- “Because it can end our world COVID-19 can’t” (Black respondent)
- “Climate change will create disasters that get progressively worse at a quicker rate. Also it could potentially kill billions of people of not make our planet uninhabitable for humans.” (White respondent)
- “It’s starting to become very apparent.” (Black respondent)
- “Regardless of what else is going on the world doesn’t stop changing. Mother nature can take us all out” (White respondent)
- “Cause it affects our future” (Black respondent)
- “Where I live we are not getting enough rain. It is hotter and hotter each year. Plants and trees are suffering. We need the climate to get back to where it was 5 years ago” (White respondent)
- “just look at the west” (Black respondent)
- “We need to start working on this to secure the future of this planet.” (White respondent)
Stress, Stress and More Stress
Concerns and worries are not in short supply this year, and as per a recent Kaiser Family Foundation national tracking poll conducted in mid-July: “…53% of adults in the United States reported that their mental health has been negatively impacted due to worry and stress over the coronavirus… Many adults are also reporting specific negative impacts on their mental health and well being, such as difficulty sleeping (36%) or eating (32%), increases in alcohol consumption or substance use (12%), and worsening chronic conditions (12%) due to worry and stress over the coronavirus.” A Medical News Today Newsletter article indicates that “Racism, or discrimination based on race or ethnicity, is a key contributing factor in the onset of disease. It is also responsible for increasing disparities in physical and mental health among Black, Indigenous, and people of color (BIPOC).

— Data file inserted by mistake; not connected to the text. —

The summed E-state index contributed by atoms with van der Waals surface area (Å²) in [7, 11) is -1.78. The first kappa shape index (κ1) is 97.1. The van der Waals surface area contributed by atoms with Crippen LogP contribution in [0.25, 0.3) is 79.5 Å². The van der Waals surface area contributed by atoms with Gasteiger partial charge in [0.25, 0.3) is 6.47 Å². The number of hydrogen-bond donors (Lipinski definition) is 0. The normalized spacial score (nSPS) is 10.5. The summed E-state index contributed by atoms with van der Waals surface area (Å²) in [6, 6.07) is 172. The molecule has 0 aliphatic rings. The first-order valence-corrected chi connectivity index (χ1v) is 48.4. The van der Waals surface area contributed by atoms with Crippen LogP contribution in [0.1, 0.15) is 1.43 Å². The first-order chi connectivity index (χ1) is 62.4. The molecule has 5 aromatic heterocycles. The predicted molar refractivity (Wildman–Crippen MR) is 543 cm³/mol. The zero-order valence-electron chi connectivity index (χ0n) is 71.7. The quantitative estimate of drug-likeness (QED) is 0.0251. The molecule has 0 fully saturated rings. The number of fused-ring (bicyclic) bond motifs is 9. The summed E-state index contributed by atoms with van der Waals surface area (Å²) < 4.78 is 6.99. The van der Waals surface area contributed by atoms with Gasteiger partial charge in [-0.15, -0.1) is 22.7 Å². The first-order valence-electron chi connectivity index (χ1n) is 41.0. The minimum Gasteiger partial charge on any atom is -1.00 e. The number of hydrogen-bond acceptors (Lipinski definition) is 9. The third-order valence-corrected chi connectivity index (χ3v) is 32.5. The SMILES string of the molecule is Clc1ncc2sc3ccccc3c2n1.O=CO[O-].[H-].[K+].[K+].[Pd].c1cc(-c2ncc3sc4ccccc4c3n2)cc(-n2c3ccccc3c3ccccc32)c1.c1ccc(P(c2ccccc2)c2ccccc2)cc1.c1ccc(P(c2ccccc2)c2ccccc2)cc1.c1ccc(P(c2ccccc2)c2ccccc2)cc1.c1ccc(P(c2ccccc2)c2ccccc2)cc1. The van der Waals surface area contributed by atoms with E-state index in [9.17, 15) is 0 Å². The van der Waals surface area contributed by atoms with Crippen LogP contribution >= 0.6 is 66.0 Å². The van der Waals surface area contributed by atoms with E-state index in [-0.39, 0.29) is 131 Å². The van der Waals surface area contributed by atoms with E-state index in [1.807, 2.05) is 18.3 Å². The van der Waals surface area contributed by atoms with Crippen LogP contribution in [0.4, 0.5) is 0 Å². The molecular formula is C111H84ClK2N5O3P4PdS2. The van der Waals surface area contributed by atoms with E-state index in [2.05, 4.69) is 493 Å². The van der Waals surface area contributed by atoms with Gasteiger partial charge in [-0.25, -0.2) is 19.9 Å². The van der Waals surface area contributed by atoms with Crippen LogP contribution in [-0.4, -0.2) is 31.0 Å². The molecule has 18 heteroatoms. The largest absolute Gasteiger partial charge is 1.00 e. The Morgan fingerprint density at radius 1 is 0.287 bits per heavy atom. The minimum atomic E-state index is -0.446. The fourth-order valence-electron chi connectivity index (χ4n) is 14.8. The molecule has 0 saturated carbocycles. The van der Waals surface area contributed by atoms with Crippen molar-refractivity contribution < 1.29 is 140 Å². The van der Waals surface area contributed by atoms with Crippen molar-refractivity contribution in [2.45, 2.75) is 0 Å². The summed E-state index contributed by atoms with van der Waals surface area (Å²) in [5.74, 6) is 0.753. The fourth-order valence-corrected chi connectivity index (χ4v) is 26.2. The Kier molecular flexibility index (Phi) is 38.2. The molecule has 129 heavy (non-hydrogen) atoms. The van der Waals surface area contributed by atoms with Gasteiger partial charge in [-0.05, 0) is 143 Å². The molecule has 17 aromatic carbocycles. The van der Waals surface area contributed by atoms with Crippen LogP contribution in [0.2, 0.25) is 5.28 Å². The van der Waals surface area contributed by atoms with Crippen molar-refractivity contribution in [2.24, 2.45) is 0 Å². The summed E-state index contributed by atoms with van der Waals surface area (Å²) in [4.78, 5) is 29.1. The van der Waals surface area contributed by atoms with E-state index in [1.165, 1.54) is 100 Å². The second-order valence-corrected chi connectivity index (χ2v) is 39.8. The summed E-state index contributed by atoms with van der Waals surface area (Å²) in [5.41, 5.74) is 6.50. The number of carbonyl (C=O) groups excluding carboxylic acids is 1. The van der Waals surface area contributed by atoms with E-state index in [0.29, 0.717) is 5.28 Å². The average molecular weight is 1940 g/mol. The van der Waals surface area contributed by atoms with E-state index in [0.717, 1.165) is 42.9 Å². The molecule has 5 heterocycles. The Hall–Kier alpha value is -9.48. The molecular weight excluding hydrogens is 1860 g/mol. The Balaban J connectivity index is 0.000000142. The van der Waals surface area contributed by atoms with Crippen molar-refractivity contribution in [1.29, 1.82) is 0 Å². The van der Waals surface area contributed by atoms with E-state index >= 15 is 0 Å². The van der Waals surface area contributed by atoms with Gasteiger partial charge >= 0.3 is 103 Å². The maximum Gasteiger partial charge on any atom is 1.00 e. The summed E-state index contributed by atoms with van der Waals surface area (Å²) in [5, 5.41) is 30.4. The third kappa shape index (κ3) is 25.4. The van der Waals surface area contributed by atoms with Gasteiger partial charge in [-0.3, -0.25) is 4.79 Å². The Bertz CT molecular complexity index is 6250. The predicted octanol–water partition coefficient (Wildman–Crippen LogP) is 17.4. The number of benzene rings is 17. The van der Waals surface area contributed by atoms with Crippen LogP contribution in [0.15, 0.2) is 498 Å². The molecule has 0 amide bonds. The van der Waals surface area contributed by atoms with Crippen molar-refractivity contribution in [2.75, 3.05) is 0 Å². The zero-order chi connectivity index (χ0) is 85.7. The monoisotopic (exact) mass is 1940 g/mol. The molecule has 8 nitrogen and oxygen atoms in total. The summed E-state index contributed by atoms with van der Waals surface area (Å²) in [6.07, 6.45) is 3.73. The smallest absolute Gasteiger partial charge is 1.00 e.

For tips on coping with stress during these trying times, see the CDC’s article on Coping with Stress.
Respondents for this survey were collected via Lucid Marketplace.